This article appeared in the 2015:1 issue.
The Tove Jansson Centennial Conference, on 27 and 28 November 2014, was organised and moderated by Boel Westin, Professor of Literature and the History of Ideas in the University of Stockholm, and writer of the authorised biography Tove Jansson: Ord, bild, liv, (Bonniers 2007; in English Tove Jansson: Life, Art, Words, Sort of Books 2014). Supported by the Foundation for Research in Humanities and Social Sciences of the National Bank of Sweden, the Conference was held in the Aula Magna of the University of Stockholm, and opened by the Vice-Chancellor of Stockholm University, Astrid Söderbergh Widding. The proceedings were held entirely in English.
A brief general introduction by Professor Westin was followed by the first morning’s papers, starting with Mayumi Tomihara (Professor of Philosophy in the University of the Sacred Heart, Tokyo and author of six books on Tove’s work), who was assisted by the publisher Hiroko Yokokawa in introducing Garm the People’s Watchdog, her pioneering study of the satirical periodical in which Tove Jansson developed her skill as a cartoonist in Finland during the politically troubled 1930s and 1940s. Next Joachim Schiedermaier (Professor of Modern Scandinavian Literature in the University of Greifswald, near the Baltic sea in north-eastern Germany) took a Freudian look at the Moomin world’s ‘Desire for Disasters and Catastrophes’, before the first morning’s proceedings were completed by Hugh S. Pyper (Professor of Biblical Interpretation in the University of Sheffield), who examined the Biblical foundations of the twin poles of anxiety and comfort in the Moominland narratives.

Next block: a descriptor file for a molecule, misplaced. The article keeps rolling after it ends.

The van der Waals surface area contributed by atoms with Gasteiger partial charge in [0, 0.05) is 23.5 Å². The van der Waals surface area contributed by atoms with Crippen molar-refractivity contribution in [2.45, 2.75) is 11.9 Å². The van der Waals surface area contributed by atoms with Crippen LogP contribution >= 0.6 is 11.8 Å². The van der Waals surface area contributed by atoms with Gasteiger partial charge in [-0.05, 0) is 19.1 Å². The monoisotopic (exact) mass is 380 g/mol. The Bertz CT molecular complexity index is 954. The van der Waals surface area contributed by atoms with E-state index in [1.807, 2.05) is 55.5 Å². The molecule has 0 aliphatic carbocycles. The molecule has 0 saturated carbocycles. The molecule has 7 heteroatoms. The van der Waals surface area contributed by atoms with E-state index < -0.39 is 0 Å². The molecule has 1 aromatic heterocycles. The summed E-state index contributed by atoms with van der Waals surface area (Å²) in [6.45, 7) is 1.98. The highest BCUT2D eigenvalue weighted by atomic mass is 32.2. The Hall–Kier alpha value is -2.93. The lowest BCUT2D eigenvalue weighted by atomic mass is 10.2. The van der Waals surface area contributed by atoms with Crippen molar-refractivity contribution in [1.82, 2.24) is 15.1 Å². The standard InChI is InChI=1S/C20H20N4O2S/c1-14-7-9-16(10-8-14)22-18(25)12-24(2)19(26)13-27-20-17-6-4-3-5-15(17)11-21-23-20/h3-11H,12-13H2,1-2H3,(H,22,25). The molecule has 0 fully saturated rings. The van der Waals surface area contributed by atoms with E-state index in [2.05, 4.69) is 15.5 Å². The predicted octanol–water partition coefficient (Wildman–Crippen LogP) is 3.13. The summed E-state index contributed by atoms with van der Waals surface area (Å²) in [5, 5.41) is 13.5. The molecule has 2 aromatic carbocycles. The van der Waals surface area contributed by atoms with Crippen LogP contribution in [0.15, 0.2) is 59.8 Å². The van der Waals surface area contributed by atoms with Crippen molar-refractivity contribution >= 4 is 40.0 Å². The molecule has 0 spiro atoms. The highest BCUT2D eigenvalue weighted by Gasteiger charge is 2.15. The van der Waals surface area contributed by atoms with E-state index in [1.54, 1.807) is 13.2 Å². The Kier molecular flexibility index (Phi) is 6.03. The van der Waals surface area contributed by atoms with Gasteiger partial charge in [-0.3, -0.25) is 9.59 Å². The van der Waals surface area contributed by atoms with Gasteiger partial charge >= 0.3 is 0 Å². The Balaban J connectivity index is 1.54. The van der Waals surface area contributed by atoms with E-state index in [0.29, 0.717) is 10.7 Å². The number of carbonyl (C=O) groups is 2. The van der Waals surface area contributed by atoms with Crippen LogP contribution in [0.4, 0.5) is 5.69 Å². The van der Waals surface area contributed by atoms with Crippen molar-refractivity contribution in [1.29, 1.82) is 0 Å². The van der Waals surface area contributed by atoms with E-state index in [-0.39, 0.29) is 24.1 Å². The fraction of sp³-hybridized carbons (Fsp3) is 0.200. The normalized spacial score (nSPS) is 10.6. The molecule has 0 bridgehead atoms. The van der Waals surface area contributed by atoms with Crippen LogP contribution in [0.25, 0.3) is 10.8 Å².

After a light lunch no less healthy than it was delicious, also in the Aula Magna building, Rikke Platz Cortsen (working at the University of Copenhagen on time and place in contemporary Nordic comics), drew attention in her ‘Whither the Moomin Valley – Sense of Place in the Moomin Comic Strips’ to the preference in the strips for long stories rather than four-picture episodes, using a variety of narrative techniques – not just dialogue ?– to convey action. She was followed by Elina Druker (a Stockholm University specialist in children’s literature) who concentrated in her paper, ‘The Tail Outside the Frame: Margins and Frames in the Moomin Comic Strips’, detecting a possible forerunner for Tove’s creative use of margins and frames in the seventeenth-century Flemish baroque painter Frans Francken. Also interested in visual influences from the past was Sirke Happonen (University of Helsinki), noting among other things, in her ‘Perceptions of Nature in Tove Jansson’s Work’, traces of the nineteenth-century German Romantic landscape painter Caspar David Friedrich in Moominpappa at Sea, and the effect of Elsa Beskow and Walter Crane on Tove’s drawing of flowers. The first day’s programme was then completed with a presentation and screening by the Finnish film director Charlotte Airas of her 100-minute documentary Prisoner in Moomin Valley which concentrated on Tove’s extensive and often undervalued non-Moomin artistic work. The 45 or so official delegates then adjourned for a delicious dinner at a restaurant in Kungsholmen, the menu decorated with a sketch of Little My sitting aggressively on what looks like an unremarkable slice of cheese on a plate.